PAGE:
Ian Siangco can be spotted easily in the crowd. He is on his bike wearing a Filipino-inspired costume: red pants, red handkerchief around his neck, salakot on his head and two rattan baskets at the back of his bicycle. He is selling sticky rice.
What kind of sticky rice is in the basket? It’s suman moron, a native delicacy of Leyte and Samar that’s made from rice flour, peanut butter and milk. He offers two flavors, ube and chocolate, for fifteen pesos apiece.
“Ganito ‘yung suot ko para hindi masakit sa mata ng mga customers,” he told First Bike Ride. “Tsaka naka-bike ako kasi komportable tapos maayos ang pinaglalagyan ng products.”
A bicycle makes it also convenient for him to deliver his sweets when someone calls for bulk orders.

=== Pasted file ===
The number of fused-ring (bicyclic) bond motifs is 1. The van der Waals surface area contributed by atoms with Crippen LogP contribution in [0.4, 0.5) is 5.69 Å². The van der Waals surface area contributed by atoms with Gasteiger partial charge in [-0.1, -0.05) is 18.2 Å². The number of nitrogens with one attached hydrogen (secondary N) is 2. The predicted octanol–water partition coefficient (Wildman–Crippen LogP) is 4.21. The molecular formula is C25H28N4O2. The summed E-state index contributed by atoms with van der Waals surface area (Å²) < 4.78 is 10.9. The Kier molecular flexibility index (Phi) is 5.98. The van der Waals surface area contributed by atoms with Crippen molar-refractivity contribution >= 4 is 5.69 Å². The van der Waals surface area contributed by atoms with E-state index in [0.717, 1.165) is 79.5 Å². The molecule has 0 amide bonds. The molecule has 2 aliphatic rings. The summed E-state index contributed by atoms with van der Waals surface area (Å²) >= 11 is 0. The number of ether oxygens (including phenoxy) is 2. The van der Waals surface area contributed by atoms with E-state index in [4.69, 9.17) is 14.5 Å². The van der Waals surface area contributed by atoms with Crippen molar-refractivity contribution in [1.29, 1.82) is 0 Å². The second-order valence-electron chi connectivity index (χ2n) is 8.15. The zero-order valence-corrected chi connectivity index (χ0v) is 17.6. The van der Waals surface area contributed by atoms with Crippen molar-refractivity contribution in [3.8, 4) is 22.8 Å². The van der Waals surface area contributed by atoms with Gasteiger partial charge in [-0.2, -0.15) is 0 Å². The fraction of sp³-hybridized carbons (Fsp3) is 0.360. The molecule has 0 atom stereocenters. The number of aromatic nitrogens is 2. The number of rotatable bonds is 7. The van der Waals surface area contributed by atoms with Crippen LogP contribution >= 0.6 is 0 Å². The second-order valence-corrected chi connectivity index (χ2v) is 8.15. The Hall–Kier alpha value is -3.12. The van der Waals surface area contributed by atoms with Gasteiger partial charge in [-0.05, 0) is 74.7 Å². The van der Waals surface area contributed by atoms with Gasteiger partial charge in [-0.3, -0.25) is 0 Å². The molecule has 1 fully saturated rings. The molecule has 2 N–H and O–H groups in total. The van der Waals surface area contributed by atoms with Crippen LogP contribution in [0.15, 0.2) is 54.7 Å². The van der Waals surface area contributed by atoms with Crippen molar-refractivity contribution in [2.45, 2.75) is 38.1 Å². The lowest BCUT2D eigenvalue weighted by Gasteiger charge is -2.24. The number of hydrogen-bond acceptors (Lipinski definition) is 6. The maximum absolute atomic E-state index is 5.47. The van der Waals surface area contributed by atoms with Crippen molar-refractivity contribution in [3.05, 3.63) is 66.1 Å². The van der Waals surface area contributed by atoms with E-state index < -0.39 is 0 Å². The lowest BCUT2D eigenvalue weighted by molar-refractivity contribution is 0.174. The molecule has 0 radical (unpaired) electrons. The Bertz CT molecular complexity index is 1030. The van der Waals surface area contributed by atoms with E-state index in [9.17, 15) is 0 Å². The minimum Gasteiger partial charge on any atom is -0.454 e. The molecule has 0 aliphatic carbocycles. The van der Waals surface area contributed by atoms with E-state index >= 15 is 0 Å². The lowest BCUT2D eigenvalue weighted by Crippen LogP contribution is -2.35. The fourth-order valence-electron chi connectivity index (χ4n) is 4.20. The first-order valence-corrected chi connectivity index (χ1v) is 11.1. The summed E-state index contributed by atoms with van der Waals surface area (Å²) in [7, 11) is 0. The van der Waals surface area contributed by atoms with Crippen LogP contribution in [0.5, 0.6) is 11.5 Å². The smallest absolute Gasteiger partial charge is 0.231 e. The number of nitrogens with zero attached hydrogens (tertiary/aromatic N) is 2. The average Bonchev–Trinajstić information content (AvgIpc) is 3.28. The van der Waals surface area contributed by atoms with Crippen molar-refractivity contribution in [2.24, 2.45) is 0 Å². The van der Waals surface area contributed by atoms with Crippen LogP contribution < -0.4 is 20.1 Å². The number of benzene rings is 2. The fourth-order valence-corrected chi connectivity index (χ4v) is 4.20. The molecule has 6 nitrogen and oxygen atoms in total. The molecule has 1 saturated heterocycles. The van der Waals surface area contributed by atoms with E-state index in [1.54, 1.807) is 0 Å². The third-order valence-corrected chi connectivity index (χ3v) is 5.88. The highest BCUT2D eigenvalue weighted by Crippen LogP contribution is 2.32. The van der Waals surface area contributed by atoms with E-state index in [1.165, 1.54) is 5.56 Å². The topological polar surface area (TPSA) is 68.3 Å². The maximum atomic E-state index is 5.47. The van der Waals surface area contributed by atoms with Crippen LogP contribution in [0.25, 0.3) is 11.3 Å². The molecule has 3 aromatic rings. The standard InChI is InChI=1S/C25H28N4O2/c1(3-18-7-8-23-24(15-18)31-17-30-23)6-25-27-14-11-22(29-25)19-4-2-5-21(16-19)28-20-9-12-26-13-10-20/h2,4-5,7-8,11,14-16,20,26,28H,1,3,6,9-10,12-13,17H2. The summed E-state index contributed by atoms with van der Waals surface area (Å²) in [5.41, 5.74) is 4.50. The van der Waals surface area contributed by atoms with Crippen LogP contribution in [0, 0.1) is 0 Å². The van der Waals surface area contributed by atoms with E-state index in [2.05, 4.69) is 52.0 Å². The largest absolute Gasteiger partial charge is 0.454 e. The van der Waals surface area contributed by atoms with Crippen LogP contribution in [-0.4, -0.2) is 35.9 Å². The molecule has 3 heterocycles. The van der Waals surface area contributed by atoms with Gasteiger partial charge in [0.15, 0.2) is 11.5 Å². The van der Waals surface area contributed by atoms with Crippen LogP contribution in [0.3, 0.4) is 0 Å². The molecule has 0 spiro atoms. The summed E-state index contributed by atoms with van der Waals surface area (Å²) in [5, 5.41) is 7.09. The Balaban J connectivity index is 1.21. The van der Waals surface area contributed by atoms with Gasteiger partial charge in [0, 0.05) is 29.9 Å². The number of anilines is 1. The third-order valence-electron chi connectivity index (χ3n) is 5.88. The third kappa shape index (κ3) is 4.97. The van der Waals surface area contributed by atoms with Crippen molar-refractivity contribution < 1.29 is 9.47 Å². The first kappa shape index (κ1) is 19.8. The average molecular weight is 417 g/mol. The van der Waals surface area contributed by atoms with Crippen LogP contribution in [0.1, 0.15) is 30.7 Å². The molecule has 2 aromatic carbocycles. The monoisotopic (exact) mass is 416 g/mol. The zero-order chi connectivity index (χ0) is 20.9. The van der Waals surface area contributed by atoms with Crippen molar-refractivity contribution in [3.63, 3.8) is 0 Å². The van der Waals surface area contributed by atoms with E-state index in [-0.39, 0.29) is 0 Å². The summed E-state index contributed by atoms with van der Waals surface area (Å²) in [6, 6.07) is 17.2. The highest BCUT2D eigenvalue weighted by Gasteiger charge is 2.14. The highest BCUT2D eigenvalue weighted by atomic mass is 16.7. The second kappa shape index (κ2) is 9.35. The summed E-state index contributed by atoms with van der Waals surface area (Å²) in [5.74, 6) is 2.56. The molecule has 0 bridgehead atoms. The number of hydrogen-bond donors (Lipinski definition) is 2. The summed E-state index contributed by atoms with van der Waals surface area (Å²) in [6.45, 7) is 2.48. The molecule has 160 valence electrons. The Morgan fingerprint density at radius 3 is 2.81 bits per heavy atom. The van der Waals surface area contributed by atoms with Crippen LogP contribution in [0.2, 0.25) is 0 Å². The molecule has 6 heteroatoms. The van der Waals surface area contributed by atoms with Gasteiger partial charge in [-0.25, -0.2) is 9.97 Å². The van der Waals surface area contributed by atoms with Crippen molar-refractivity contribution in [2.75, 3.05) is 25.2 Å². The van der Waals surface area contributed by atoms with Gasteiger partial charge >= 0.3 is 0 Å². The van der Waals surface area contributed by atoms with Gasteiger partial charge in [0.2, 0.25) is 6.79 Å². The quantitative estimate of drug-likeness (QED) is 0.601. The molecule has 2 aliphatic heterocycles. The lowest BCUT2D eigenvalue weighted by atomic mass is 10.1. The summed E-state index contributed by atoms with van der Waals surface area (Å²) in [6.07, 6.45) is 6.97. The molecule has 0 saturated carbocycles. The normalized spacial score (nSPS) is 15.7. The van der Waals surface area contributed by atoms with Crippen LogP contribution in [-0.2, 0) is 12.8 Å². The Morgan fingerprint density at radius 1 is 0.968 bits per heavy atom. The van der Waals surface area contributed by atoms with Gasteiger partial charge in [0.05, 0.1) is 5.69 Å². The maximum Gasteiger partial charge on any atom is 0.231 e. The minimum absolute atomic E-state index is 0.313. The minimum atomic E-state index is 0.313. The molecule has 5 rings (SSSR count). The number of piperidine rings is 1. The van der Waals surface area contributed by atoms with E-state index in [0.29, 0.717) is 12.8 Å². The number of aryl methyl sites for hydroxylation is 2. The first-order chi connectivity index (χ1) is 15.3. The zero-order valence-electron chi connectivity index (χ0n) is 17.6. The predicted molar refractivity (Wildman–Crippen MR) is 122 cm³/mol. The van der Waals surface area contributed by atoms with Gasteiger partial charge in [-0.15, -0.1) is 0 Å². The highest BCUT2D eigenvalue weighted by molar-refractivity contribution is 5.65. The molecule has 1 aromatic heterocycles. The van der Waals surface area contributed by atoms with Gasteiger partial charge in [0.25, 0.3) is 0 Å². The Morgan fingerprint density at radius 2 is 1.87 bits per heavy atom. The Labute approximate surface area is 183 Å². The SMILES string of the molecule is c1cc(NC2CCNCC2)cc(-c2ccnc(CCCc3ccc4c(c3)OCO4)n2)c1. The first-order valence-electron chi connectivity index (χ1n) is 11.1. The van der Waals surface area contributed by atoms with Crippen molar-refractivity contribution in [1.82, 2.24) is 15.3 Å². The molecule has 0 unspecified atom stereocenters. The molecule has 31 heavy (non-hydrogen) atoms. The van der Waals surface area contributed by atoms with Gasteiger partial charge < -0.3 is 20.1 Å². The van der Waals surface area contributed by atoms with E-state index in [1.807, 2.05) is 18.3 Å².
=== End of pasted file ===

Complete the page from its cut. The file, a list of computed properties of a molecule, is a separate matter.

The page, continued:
“Dati kasi binibitbit ko lang itong mga paninda ko kasi hindi pa ako nakakabili ng bike,” he said. “Nag-ipon muna ako bago bumili ng bisikleta online.”
His shop is called “Brent and Brenice” because it is named after his son and daughter. He’s a proud dad, sometimes showing the photos of his two kids to his customers.
Ian used to install CCTVs for restaurants and private individuals. Unfortunately, like many others, his livelihood was hit hard by the pandemic. His clients cancelled their business deals with him during the community quarantine.
Life has to move on and Ian needs to earn money. That’s why he came up with the idea of selling suman morons on the streets. He partnered with his older brother who was forced to close his carinderia during the beginning of the lockdown period.
“Si kuya bahala sa production at ako naman bahala sa distribution,” Ian said.
Ian can be seen roaming around Manila and Pasay on a bicycle with his sweets from Tuesday to Friday at Roxas Boulevard. He’s at CCP Complex’ Harbor Square every weekend. Monday is his rest day.
“Brent and Brenice” accepts orders for delivery. Contact them at 09770027377 or 09518545888. You can also email them at firstname.lastname@example.org. They also have a Facebook account.